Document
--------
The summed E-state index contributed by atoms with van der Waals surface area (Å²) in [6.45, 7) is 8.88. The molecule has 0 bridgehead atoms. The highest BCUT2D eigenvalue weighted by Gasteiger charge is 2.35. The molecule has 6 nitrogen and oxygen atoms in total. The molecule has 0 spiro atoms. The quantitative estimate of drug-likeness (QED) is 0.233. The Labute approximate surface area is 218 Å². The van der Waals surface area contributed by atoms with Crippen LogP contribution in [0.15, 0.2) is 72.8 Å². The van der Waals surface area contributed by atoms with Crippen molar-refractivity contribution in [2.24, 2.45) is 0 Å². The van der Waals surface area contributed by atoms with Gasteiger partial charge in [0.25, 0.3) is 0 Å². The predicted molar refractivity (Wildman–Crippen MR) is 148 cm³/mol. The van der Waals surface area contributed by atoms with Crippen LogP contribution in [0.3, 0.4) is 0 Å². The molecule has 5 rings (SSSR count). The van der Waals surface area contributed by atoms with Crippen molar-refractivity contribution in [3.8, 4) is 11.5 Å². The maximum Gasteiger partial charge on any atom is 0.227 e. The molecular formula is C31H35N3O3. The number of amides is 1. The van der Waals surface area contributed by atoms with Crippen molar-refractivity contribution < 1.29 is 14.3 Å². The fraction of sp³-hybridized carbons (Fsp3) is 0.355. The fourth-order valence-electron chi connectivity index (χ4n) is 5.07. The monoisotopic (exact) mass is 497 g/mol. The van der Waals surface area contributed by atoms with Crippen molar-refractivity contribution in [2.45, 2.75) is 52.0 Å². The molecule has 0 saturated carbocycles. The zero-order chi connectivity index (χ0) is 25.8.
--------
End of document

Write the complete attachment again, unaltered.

The summed E-state index contributed by atoms with van der Waals surface area (Å²) in [6.45, 7) is 8.88. The molecule has 0 bridgehead atoms. The highest BCUT2D eigenvalue weighted by Gasteiger charge is 2.35. The molecule has 6 nitrogen and oxygen atoms in total. The molecule has 0 spiro atoms. The quantitative estimate of drug-likeness (QED) is 0.233. The Labute approximate surface area is 218 Å². The van der Waals surface area contributed by atoms with Crippen LogP contribution in [0.15, 0.2) is 72.8 Å². The van der Waals surface area contributed by atoms with Crippen molar-refractivity contribution in [2.24, 2.45) is 0 Å². The van der Waals surface area contributed by atoms with Gasteiger partial charge in [0.25, 0.3) is 0 Å². The predicted molar refractivity (Wildman–Crippen MR) is 148 cm³/mol. The van der Waals surface area contributed by atoms with Crippen LogP contribution in [0.3, 0.4) is 0 Å². The molecule has 5 rings (SSSR count). The van der Waals surface area contributed by atoms with Crippen molar-refractivity contribution in [3.8, 4) is 11.5 Å². The maximum Gasteiger partial charge on any atom is 0.227 e. The molecular formula is C31H35N3O3. The number of amides is 1. The van der Waals surface area contributed by atoms with Crippen molar-refractivity contribution < 1.29 is 14.3 Å². The fraction of sp³-hybridized carbons (Fsp3) is 0.355. The fourth-order valence-electron chi connectivity index (χ4n) is 5.07. The monoisotopic (exact) mass is 497 g/mol. The van der Waals surface area contributed by atoms with Crippen molar-refractivity contribution in [2.45, 2.75) is 52.0 Å². The molecule has 0 saturated carbocycles. The zero-order chi connectivity index (χ0) is 25.8.